Frequently Asked Questions (FAQs) on Rare Diseases and the Annual Rare Disease Week Celebration*
A rare disease, otherwise called an orphan disorder is any health condition resulting from genetic defects that afflicts no more than 1 of every 20,000 individuals in the country. Rare disorders afflict babies in all socioeconomic levels. Besides the little information available about their nature, what makes dealing with rare disorders even harder is that they are long-standing, progressive, disabling and life threatening.Filipino patients born with rare disorders (diseases) are “orphaned” by society. They suffer from social abandonment because of lack of existing network of support to aid them. Medical help is elusive under the conditions of the country’s health priority. The nature of their illness is hardly known due to lack of information and only a few medical professionals, particularly in the country, are aware of these disorders and know how to diagnose and address these conditions.Pompe Disease, Gaucher Disease, Methymalonic Acidemia (MMA), Maple Syrup Urine Disease (MSUD), Fabry Disease, Galactosemia, and Mucopolysaccharidosis are some of the sixteen RARE or ORPHAN metabolic disorders, which afflict Filipino children. There are about 165 documented cases of these RARE or ORPHAN disorders in the Philippines.
WHY A RARE DISEASE DAY?
We constantly need to raise awareness on rare diseases among decision makers, health professionals and the general public.Information is key to improving living conditions for rare disease patients; raising awareness is therefore one of our primary goals.The International Rare Disease Day was first celebrated on 29 February 2008 and its annual celebration aims to:• Strengthen the voice of patients as one• Give hope and information to patients• Bring stakeholders closer together• Get equity in access to care treatment• Coordinate policy actions in different countries.
WHAT IS PRESIDENTIAL PROCLAMATION NO. 1989?
Presidential Proclamation 1989 mandated the Philippine adaptation of the Rare Disease Day celebration after it was issued last February 8, 2010. The proclamation declared the 4th week of February as the National Rare Disease Week.This week-long celebration enhances national information campaign that will instill public awareness about the nature and medical management of rare diseases and to generate full support for the special needs of children affected by rare disease from both public and private sectors.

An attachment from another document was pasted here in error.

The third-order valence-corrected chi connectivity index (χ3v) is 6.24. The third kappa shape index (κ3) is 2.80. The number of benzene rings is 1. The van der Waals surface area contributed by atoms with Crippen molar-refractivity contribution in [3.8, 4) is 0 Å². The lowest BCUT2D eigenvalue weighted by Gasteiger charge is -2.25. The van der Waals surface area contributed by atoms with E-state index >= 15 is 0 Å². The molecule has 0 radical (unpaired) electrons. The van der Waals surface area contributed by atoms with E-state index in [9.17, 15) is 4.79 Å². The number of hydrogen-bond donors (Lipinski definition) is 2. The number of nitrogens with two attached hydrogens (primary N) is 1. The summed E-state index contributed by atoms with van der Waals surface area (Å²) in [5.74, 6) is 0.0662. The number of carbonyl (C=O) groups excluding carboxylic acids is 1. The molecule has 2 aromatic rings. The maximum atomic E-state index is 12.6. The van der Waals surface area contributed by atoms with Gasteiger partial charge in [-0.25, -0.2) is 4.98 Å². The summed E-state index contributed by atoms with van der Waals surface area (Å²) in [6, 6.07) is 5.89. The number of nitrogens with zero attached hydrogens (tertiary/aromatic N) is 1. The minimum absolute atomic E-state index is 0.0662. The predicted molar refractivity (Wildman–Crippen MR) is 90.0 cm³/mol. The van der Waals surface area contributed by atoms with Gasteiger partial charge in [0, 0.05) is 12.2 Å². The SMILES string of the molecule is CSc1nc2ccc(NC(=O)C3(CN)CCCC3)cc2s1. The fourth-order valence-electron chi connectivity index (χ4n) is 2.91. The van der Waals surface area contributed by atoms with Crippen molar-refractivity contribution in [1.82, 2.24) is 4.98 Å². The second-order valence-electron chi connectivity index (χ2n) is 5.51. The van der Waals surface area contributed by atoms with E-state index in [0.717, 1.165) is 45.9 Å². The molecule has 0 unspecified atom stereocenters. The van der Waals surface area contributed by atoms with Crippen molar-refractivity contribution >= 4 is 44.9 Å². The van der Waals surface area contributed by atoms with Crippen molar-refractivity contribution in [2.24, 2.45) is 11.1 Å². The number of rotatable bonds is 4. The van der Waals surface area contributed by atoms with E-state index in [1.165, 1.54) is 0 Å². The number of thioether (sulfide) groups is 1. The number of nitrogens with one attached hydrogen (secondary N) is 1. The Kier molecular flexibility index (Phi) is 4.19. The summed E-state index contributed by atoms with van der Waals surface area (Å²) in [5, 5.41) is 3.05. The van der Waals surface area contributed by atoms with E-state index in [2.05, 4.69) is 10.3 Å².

WHY SUPPORT THE ENEACTMENT OF A RARE DISEASE ACT OF THE PHILIPPINES?
The RARE DISEASES ACT OF THE PHILIPPINES is a proposed legislation which provides the creation of the Rare Disease Program at the Department of Health. It will ensure:
- Provision for early and sustainable care for patients suffering from rare disease;
- Coordination of current activities of the DOH to provide patients and their families with better access to medical care, health information, and health products to treat their conditions;
- Support for public education and information campaigns and health professional training;
- Establishment and supervision of a system of research and development initiatives; and
- Coordination of resource generation efforts among relevant government agencies and private sector.
WHAT CAN WE DO?
Advocating for Rare Disease can simply include:
- Spreading the word. You can promote awareness on these diseases.
- Collecting signatures. You can collect signatures from your family, friends, school and community in support of the enactment of a rare disease act.
- Persuading community leaders and youth organizations. Informing and engaging community leaders on this advocacy may open new doors on public support for rare disorders.
Philippine Society for Orphan Disorders, Inc. (PSOD)Internation Rare Disease Day Information Pack and Website. www.rarediseaseday.org
*Compiled by the Volunteer Youth Leaders for Health - Philippines. This 2012, VYLH-Philippines joins PSOD in the celebration of the 5th International Rare Disease Day and 3rd National Rare Disease Week with the "Juan for Rare" campaign.